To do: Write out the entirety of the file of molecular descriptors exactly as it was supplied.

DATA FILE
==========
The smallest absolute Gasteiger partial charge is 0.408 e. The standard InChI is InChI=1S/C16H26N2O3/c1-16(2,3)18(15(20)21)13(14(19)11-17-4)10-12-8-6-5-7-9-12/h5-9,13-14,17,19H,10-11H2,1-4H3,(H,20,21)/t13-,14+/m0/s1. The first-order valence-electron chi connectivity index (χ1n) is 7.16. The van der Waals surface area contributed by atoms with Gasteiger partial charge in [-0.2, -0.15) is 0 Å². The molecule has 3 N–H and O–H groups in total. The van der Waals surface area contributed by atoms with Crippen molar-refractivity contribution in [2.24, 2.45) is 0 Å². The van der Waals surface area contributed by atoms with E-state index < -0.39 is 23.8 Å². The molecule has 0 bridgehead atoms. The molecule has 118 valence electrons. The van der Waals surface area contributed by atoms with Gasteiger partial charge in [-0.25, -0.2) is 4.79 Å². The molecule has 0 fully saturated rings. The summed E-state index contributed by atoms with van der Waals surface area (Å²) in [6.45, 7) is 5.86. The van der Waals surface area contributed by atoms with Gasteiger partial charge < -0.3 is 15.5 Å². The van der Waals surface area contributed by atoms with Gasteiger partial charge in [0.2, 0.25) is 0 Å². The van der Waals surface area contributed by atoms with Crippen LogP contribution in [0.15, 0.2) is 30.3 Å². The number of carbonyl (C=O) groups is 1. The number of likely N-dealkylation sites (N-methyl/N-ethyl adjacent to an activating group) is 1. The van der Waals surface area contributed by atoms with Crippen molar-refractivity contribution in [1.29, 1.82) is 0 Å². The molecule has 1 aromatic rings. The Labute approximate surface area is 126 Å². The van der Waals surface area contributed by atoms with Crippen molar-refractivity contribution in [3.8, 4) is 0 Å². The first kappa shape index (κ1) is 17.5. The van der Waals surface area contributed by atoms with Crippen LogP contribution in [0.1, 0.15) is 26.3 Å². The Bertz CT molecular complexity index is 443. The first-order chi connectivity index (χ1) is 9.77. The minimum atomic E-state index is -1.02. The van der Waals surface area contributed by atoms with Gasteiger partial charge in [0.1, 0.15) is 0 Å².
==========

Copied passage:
The smallest absolute Gasteiger partial charge is 0.408 e. The standard InChI is InChI=1S/C16H26N2O3/c1-16(2,3)18(15(20)21)13(14(19)11-17-4)10-12-8-6-5-7-9-12/h5-9,13-14,17,19H,10-11H2,1-4H3,(H,20,21)/t13-,14+/m0/s1. The first-order valence-electron chi connectivity index (χ1n) is 7.16. The van der Waals surface area contributed by atoms with Gasteiger partial charge in [-0.2, -0.15) is 0 Å². The molecule has 3 N–H and O–H groups in total. The van der Waals surface area contributed by atoms with Crippen molar-refractivity contribution in [2.24, 2.45) is 0 Å². The van der Waals surface area contributed by atoms with E-state index < -0.39 is 23.8 Å². The molecule has 0 bridgehead atoms. The molecule has 118 valence electrons. The van der Waals surface area contributed by atoms with Gasteiger partial charge in [-0.25, -0.2) is 4.79 Å². The molecule has 0 fully saturated rings. The summed E-state index contributed by atoms with van der Waals surface area (Å²) in [6.45, 7) is 5.86. The van der Waals surface area contributed by atoms with Gasteiger partial charge < -0.3 is 15.5 Å². The van der Waals surface area contributed by atoms with Gasteiger partial charge in [0.2, 0.25) is 0 Å². The van der Waals surface area contributed by atoms with Crippen LogP contribution in [0.15, 0.2) is 30.3 Å². The number of carbonyl (C=O) groups is 1. The number of likely N-dealkylation sites (N-methyl/N-ethyl adjacent to an activating group) is 1. The van der Waals surface area contributed by atoms with Crippen molar-refractivity contribution in [1.29, 1.82) is 0 Å². The molecule has 1 aromatic rings. The Labute approximate surface area is 126 Å². The van der Waals surface area contributed by atoms with Crippen molar-refractivity contribution in [3.8, 4) is 0 Å². The first kappa shape index (κ1) is 17.5. The van der Waals surface area contributed by atoms with Crippen LogP contribution in [0.1, 0.15) is 26.3 Å². The Bertz CT molecular complexity index is 443. The first-order chi connectivity index (χ1) is 9.77. The minimum atomic E-state index is -1.02. The van der Waals surface area contributed by atoms with Gasteiger partial charge in [0.1, 0.15) is 0 Å².